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If it seems the obesity crisis is bad now, it is about to get worse. According to a new Harvard University study, more than 57 percent of children will be obese by the time they turn 35.
“The results showed that obesity will be a significant problem for most children in the U.S. as they grow older,” a university release stated. “Of the children predicted to have obesity as adults, half will develop it as children, according to the study simulations.”
“Excess weight gained during childhood can put children on a trajectory that is difficult to change,” the release further stated. “For example, the study found that 3 out of 4 two-year-olds with obesity will still have obesity at age 35. For children with severe obesity—a condition that currently affects 4.5 million children in the U.S.—the risks are even greater: At age 2, these children have only a 1 in 5 chance of not having obesity at age 35; at age 5, that chance drops to just 1 in 10.
“Even children without obesity face a high risk of adult obesity. The study estimated that for youth ages 2-19 in 2016, over half will have obesity at age 35—and that most of these youth do not currently have obesity.”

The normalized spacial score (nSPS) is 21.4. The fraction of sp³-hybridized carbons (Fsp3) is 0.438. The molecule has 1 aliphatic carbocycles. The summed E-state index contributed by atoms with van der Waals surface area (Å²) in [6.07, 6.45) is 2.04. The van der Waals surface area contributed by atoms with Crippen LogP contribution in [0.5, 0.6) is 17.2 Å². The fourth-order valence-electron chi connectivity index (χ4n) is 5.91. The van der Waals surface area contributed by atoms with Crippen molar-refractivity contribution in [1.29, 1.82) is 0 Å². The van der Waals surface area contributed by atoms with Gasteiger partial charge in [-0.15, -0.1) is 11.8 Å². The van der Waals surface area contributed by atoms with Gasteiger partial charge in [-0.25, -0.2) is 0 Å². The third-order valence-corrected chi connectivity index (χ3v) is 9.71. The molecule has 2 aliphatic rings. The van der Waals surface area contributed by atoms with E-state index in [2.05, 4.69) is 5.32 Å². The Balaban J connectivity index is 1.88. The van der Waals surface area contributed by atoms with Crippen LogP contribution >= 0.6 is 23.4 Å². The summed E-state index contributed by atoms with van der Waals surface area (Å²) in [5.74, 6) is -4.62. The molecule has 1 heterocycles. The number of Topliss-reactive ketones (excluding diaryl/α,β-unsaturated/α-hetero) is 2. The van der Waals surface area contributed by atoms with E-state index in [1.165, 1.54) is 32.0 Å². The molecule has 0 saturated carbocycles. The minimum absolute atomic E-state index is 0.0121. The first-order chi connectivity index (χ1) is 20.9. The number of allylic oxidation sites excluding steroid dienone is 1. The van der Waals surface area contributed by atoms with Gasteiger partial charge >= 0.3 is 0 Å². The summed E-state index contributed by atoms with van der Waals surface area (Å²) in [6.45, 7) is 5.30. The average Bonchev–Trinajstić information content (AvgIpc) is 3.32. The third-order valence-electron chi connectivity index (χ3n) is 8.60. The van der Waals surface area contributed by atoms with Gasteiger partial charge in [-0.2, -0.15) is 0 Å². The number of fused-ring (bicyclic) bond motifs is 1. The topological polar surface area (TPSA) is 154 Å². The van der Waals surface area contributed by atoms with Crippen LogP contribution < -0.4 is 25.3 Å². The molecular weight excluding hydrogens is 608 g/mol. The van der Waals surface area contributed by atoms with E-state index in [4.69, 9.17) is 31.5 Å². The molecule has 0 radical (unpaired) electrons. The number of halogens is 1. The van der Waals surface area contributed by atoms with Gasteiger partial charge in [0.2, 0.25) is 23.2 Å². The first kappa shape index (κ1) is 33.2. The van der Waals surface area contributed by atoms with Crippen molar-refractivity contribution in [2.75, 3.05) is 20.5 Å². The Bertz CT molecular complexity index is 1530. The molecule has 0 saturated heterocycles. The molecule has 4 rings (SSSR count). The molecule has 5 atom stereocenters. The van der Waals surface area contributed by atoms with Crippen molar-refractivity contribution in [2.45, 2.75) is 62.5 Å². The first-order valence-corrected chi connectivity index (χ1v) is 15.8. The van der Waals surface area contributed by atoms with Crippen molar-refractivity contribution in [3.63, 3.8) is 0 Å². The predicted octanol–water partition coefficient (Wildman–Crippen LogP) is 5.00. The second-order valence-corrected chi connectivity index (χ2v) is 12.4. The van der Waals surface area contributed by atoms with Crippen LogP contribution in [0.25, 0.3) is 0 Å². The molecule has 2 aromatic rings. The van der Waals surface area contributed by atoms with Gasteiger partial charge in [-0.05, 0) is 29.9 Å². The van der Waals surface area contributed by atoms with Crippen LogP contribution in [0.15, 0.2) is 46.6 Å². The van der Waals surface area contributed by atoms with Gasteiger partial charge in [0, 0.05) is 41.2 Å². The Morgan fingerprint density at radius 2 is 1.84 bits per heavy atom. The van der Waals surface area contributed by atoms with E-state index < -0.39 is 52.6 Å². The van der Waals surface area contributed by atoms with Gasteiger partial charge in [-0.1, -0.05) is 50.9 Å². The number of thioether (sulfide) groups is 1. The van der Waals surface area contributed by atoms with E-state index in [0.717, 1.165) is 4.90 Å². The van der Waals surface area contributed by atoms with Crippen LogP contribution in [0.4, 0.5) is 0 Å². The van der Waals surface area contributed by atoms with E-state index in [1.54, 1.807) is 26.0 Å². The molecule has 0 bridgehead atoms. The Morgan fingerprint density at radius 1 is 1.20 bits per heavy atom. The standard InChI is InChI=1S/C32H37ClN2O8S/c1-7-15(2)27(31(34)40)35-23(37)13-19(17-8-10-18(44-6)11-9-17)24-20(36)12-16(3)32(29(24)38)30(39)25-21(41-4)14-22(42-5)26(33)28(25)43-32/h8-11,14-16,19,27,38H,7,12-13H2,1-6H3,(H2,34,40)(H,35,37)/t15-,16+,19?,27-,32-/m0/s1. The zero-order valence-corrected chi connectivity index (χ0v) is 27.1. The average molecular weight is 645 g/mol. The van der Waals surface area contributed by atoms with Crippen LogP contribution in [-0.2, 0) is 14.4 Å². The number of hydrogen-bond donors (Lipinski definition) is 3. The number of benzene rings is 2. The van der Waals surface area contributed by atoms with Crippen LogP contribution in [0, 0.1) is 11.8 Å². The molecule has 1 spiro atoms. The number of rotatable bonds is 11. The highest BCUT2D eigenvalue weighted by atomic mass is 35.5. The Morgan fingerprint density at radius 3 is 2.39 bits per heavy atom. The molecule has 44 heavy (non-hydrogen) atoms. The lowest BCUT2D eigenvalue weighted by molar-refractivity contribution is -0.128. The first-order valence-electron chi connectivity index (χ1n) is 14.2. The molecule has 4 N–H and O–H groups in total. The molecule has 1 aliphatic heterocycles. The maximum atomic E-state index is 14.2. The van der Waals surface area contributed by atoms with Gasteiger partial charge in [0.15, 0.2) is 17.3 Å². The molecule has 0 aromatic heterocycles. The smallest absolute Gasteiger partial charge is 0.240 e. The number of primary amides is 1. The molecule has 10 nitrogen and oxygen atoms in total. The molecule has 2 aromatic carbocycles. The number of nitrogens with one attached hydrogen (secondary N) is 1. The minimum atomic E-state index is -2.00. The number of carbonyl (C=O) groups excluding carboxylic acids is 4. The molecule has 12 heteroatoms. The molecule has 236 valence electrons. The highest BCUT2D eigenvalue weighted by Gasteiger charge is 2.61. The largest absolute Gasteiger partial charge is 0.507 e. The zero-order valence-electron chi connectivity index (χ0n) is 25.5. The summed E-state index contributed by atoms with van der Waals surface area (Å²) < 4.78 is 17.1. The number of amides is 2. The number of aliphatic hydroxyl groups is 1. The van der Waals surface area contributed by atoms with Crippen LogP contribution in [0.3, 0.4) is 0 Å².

The findings were shocking given that most adults in the U.S. are currently considered overweight or obese though the conditions are considered preventable.
“More than 70% of Americans are now either obese or overweight,” meaning having a body mass index of 30 or over, Fortune magazine reported. “However, the statistics are particularly worrying. Almost 40% of adults are obese. The childhood obesity rate, for ages 6-19, has increased to 20%.”
According to the World Health Organization, obesity rates globally have “nearly tripled since 1975,” with “more than 1.9 billion adults, 18 years and older…overweight. Of these over 650 million were obese” as of 2016.
“Adult obesity is linked with increased risk of diseases such as diabetes, heart disease, and cancer,” Zachary Ward, lead author of the Harvard study, said in the release. “Our findings highlight the importance of prevention efforts for all children as they grow up, and of providing early interventions for children with obesity to minimize their risk of serious illness in the future.”